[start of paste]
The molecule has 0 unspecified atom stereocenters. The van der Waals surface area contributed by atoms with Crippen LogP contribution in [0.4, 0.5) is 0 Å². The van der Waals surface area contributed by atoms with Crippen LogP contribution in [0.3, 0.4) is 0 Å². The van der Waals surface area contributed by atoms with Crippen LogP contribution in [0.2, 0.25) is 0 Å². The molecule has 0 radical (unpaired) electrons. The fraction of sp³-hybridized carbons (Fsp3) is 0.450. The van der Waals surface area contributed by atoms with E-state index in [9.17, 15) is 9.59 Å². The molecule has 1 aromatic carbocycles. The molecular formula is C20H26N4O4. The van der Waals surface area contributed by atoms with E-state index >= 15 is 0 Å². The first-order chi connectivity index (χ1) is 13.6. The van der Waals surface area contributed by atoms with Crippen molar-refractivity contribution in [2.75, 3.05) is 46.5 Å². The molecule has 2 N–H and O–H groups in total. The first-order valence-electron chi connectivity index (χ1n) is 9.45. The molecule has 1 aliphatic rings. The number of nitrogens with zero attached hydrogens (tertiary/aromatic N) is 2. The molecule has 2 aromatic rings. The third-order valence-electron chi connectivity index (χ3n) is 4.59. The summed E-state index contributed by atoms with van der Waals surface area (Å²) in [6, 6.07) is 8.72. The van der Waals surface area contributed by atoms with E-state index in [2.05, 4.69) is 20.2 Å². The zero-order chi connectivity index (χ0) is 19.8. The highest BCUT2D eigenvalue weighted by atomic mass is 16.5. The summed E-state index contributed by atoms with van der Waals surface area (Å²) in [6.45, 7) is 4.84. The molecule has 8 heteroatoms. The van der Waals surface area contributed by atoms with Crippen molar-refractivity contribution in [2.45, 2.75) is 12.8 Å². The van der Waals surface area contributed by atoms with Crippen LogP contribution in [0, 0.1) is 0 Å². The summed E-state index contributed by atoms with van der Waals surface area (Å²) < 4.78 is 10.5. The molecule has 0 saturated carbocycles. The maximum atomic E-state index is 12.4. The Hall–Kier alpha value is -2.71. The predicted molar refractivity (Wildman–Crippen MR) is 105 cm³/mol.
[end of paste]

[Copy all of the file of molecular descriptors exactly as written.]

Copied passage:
The molecule has 0 unspecified atom stereocenters. The van der Waals surface area contributed by atoms with Crippen LogP contribution in [0.4, 0.5) is 0 Å². The van der Waals surface area contributed by atoms with Crippen LogP contribution in [0.3, 0.4) is 0 Å². The van der Waals surface area contributed by atoms with Crippen LogP contribution in [0.2, 0.25) is 0 Å². The molecule has 0 radical (unpaired) electrons. The fraction of sp³-hybridized carbons (Fsp3) is 0.450. The van der Waals surface area contributed by atoms with E-state index in [9.17, 15) is 9.59 Å². The molecule has 1 aromatic carbocycles. The molecular formula is C20H26N4O4. The van der Waals surface area contributed by atoms with E-state index >= 15 is 0 Å². The first-order chi connectivity index (χ1) is 13.6. The van der Waals surface area contributed by atoms with Crippen molar-refractivity contribution in [2.75, 3.05) is 46.5 Å². The molecule has 2 N–H and O–H groups in total. The first-order valence-electron chi connectivity index (χ1n) is 9.45. The molecule has 1 aliphatic rings. The number of nitrogens with zero attached hydrogens (tertiary/aromatic N) is 2. The molecule has 2 aromatic rings. The third-order valence-electron chi connectivity index (χ3n) is 4.59. The summed E-state index contributed by atoms with van der Waals surface area (Å²) in [6, 6.07) is 8.72. The van der Waals surface area contributed by atoms with E-state index in [2.05, 4.69) is 20.2 Å². The zero-order chi connectivity index (χ0) is 19.8. The highest BCUT2D eigenvalue weighted by atomic mass is 16.5. The summed E-state index contributed by atoms with van der Waals surface area (Å²) in [6.45, 7) is 4.84. The molecule has 8 heteroatoms. The van der Waals surface area contributed by atoms with Crippen molar-refractivity contribution in [2.45, 2.75) is 12.8 Å². The van der Waals surface area contributed by atoms with Crippen LogP contribution in [0, 0.1) is 0 Å². The summed E-state index contributed by atoms with van der Waals surface area (Å²) < 4.78 is 10.5. The molecule has 0 saturated carbocycles. The maximum atomic E-state index is 12.4. The Hall–Kier alpha value is -2.71. The predicted molar refractivity (Wildman–Crippen MR) is 105 cm³/mol.